In this study, we establish that Tal1 is expressed at all stages of monocytic differentiation from CMP to macrophage and report a previously unrecognized function of this hematopoietic transcription factor in cells of this lineage. Using an ex vivo method of Tal1 gene deletion, knockout of Tal1 in BM mononuclear cells was found to suppress cellular proliferation at a relatively late stage of monocytopoiesis and delay entrance into and progression through S phase. Finally, we identify two genomic targets of TAL1 in differentiating MM precursors whose altered expression likely contributed to the abnormal phenotype of knockout cells.
The mouse myeloid leukemia cell line M1, connective tissue cell line L-929, and retroviral packaging cell line BOSC23 were purchased from the American Type Culture Collection (Manassas, VA). M1 cells were maintained in RPMI 1640 medium (Invitrogen, Carlsbad, CA) supplemented with 10% fetal bovine serum (FBS) (Invitrogen) and 1% penicillin-streptomycin (Invitrogen) and induced to differentiate with 50 ng/ml mIL-6 (Stem Cell Technologies, Vancouver, Canada). L-929 cells were cultured in Eagle's minimum essential medium (Invitrogen)-15% FBS-2 mM l-glutamine (Invitrogen)-1 mM sodium pyruvate (Fisher Scientific, Pittsburgh, PA)-1% penicillin-streptomycin. The BOSC23 cell line was maintained in Dulbecco's minimum essential medium (DMEM; Invitrogen)-10% FBS-1% penicillin-streptomycin and GPT selection medium (Millipore, Billerica, MA).
For preparation of L-cell conditioned medium, 1.25 × 105 L-929 cells were seeded into 30 ml of medium. Medium was harvested 7 to 10 days later, centrifuged at 1,500 × g for 20 min, and then forced through a 40-μm filter to remove cellular debris. This conditioned medium served as a source of M-CSF in mouse MM progenitor cell cultures.
The murine stem cell virus (MSCV)-based bicistronic vectors MSCV-IRES-GFP, MSCV-IRES-GFP-Tal1, and MSCV-IRES-GFP-Tal1T192P have been previously described (22). A Gata2 cDNA was obtained from J. Douglas Engel (University of Michigan, Ann Arbor), a Cre expression plasmid from Lishan Su (University of North Carolina, Chapel Hill), and the MSCV-IRES-YFP vector from Derek Persons (St. Jude Children's Research Hospital, Memphis, TN).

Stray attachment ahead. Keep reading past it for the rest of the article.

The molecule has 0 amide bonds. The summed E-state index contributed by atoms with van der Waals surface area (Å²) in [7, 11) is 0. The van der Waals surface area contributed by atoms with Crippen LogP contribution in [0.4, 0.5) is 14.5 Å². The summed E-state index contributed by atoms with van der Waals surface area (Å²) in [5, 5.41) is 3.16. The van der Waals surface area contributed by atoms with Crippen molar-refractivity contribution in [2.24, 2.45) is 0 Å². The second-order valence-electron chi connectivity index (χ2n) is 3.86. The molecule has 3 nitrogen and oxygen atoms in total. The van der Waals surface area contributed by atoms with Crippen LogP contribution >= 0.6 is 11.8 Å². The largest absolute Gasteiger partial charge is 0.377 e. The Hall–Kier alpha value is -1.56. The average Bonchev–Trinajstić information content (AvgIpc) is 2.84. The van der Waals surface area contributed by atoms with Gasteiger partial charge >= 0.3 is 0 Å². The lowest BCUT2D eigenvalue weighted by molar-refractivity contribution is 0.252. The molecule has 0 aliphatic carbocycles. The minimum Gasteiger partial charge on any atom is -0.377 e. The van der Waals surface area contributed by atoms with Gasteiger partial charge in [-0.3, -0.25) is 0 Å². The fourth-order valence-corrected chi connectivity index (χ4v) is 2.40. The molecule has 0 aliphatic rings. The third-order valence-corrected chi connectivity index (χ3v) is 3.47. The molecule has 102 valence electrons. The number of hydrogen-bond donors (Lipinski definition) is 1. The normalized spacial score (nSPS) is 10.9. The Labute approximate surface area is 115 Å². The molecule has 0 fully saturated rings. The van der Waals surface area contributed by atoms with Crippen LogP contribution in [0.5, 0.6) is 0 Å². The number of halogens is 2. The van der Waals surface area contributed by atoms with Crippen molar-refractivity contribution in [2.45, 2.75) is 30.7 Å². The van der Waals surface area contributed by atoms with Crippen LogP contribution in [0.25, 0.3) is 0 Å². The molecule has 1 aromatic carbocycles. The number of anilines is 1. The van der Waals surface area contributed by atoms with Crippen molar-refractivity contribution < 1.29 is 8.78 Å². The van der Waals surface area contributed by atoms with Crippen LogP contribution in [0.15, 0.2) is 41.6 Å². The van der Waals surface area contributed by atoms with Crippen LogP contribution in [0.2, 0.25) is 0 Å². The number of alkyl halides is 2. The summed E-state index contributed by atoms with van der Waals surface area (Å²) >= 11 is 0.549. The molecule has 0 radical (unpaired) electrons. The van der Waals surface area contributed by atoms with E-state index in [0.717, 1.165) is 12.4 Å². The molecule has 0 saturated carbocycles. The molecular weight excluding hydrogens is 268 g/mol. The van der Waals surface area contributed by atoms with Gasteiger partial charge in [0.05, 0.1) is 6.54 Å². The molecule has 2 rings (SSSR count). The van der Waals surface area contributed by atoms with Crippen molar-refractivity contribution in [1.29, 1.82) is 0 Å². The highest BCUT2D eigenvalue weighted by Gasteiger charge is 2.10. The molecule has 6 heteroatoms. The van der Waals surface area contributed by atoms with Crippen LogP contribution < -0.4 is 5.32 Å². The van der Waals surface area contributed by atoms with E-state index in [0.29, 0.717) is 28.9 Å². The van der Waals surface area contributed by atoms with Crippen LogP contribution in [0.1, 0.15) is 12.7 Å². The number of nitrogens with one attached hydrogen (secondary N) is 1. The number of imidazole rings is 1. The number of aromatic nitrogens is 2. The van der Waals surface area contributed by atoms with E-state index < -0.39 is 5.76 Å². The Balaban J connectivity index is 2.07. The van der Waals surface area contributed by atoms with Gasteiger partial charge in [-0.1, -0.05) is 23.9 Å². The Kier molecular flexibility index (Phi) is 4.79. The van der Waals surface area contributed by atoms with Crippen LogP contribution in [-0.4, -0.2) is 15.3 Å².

Three-week-old C57BL/6J mice were purchased from Jackson Labs (Bar Harbor, ME). Mice with a loxP-targeted Tal1 allele (SCLloxP/loxP) and SCLLacZ/WT mice, both in a C57BL/6 background, have been previously described (9, 16). Mice were housed in an AAALAC-accredited animal facility at Vanderbilt University Medical Center according to approved guidelines. SCLloxP/loxP and SCLLacZ/WT mice were intercrossed to generate SCLloxP/LacZ mice, with genotyping carried out by PCR analysis of DNA extracted from tail biopsy samples. The forward primer for the floxed and wild-type Tal1 alleles was TCCCAAGCCCAAAGATTTCCCCAATG, and that for the excised allele was GCAAGCTGGATGGATCAACATGGACCT. A common reverse primer with the sequence GCAAGCTGGATGGATCAACATGCACCT was used for all three alleles. For detection of the LacZ knock-in allele, the forward and reverse primer sequences were, respectively, GGATGGCGGGGCACACGAGGTAA and TGCCAGTTTGAGGGGACGACGACA.
BM cells from SCLloxP/LacZ mice were transduced with MSCV-GFP-Cre (where GFP is green fluorescent protein) or its parental vector using the methods described below. Cre expression resulted in excision of the single floxed Tal1 locus, generating SCLΔ/LacZ cells, which were effectively nullizygous, while compound heterozygotes (SCLloxP/LacZ genotype) that were transduced with the parental vector served as controls. GFP-expressing cells were isolated in a fluorescence-activated cell sorter and returned to culture for subsequent studies.
FACS and standard flow cytometry analysis were carried out in FacsAria and BD FacsCanto II instruments, respectively, running FacsDiva software (Becton Dickinson, Franklin Lakes, NJ). Data analysis was performed using WinList software, and PKH26 dye dilution data were modeled with ModFit LT software (Verity Software House, Topsham, ME).
CMPs were purified and cultured using previously published procedures (48), with minor modifications. Briefly, BM cells were isolated from 3- to 5-week-old C57BL/6J mice and depleted of lineage-committed cells using a Mouse Lineage Cell Depletion kit (Miltenyi Biotec, Auburn, CA) according to the manufacturer's recommendations. These lineage marker-negative cells were stained with Pacific Blue-conjugated anti-mouse CD117 (c-kit; Biolegend, San Diego, CA), phycoerythrin (PE)-conjugated anti-Ly6C (Miltenyi Biotec), and allophycocyanin (APC)-conjugated anti-CD31 (eBioscience, San Diego, CA) monoclonal antibodies (MAbs) or their isotype controls. The c-kithigh/CD-31high/Ly6Cneg population was then isolated by FACS and cultured in DMEM-15% FBS-0.5 μM β-mercaptoethanol (Sigma-Aldrich, St. Louis, MO)-20 ng/ml recombinant mM-CSF-15 ng/ml IL-3-100 U/ml IL-1α (all from Stem Cell Technologies) to induce macrophage differentiation. Macrophages were activated by the addition of 150 U/ml gamma interferon (IFN-γ; BioLegend) and 100 ng/ml lipopolysaccharide (LPS; Sigma-Aldrich).